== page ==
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Grand jury reportedly examining Trump’s handling of classified info

Donald Trump allegedly mishandled classified materials, taking 15 boxes of documents to Mar-a-Lago. The Justice Department's interest appears quite real.


Last month, Democrats on the House Oversight Committee were clearly frustrated. The lawmakers knew that Donald Trump had been credibly accused of mishandling classified information, and they’d requested more information from the Justice Department about the ongoing controversy.

But federal law enforcement said it could not answer the congressional panel’s questions. The bad news for Democrats is that this left investigators largely in the dark.

The good news for Democrats, however, is that the Justice Department’s reticence suggested that prosecutors were taking the matter seriously. It was against this backdrop that The New York Times reported this afternoon:

Federal prosecutors have begun a grand jury investigation into whether classified White House documents that ended up at former President Donald J. Trump’s Florida home were mishandled, according to two people briefed on the matter. The intensifying inquiry suggests that the Justice Department is examining the role of Mr. Trump and other officials in his White House in their handling of sensitive materials during the final stages of his administration.

In case anyone needs a refresher, it was in February when questions first emerged about the degree to which Trump mishandled sensitive materials, some of which were labeled “top secret.” In late February, the National Archives and Record Administration (NARA) confirmed that officials uncovered classified information among the documents Trump took to Mar-a-Lago — and that the Archives had consulted with the Justice Department about the matter.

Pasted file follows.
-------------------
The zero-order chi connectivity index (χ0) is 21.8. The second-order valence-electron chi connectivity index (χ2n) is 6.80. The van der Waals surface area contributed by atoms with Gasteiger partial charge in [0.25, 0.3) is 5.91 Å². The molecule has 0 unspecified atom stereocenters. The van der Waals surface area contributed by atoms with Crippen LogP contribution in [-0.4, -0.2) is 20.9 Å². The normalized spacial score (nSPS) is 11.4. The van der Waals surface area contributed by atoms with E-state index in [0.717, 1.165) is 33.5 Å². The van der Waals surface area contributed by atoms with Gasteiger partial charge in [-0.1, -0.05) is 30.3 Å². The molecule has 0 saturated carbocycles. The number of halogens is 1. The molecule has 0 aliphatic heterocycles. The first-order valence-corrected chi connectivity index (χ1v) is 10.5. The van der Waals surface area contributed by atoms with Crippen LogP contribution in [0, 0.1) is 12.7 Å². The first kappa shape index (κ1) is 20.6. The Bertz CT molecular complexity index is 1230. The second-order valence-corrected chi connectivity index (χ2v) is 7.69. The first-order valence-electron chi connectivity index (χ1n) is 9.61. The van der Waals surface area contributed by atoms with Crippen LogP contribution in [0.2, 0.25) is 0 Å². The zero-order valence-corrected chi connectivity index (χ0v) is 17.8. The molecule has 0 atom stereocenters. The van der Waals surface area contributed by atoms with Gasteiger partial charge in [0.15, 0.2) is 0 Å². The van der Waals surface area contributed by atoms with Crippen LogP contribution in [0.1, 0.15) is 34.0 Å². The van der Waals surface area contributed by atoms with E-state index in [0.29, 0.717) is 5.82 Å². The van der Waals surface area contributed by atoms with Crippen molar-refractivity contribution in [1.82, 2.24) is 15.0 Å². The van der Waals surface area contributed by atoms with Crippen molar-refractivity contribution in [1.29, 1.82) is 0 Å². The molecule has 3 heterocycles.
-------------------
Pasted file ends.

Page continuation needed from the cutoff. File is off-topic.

The result was an extraordinary dynamic: A former American president took sensitive information to an unsecured venue known as a haven for spies.

Last month, The Washington Post moved the story forward, reporting that the Justice Department had “begun taking steps to investigate” the controversy.

There’s new reason to believe that the preliminary stage is over, and federal law enforcement remains fully engaged. Indeed, the Times’ report added prosecutors have already subpoenaed the Archives and have “made interview requests to people who worked in the White House in the final days of Mr. Trump’s presidency.”

This reporting has not been independently verified by MSNBC or NBC News.

For his part, Trump has denied wrongdoing, though his response appeared badly flawed.

As for the larger political world, it seems only fair to note that in 2015 and 2016, Americans were repeatedly told a presidential candidate’s handling — and potential mishandling — of classified materials was the single most important issue on the planet.

As regular readers know, when various observers — including me — said an intense focus on email protocols was outrageously stupid, we received pushback from those who argued with great sincerity that the handling of sensitive documents deserved to be an issue that dictated the outcome of one of the most important national elections in modern history.

And now, here we are, learning that the former president — who was elected in part because of his former rival’s email practices — may have mishandled classified information while improperly taking White House materials to his private golf resort.

I realize that “but her emails“ jokes are probably a little too easy, but that doesn’t mean they’re wrong.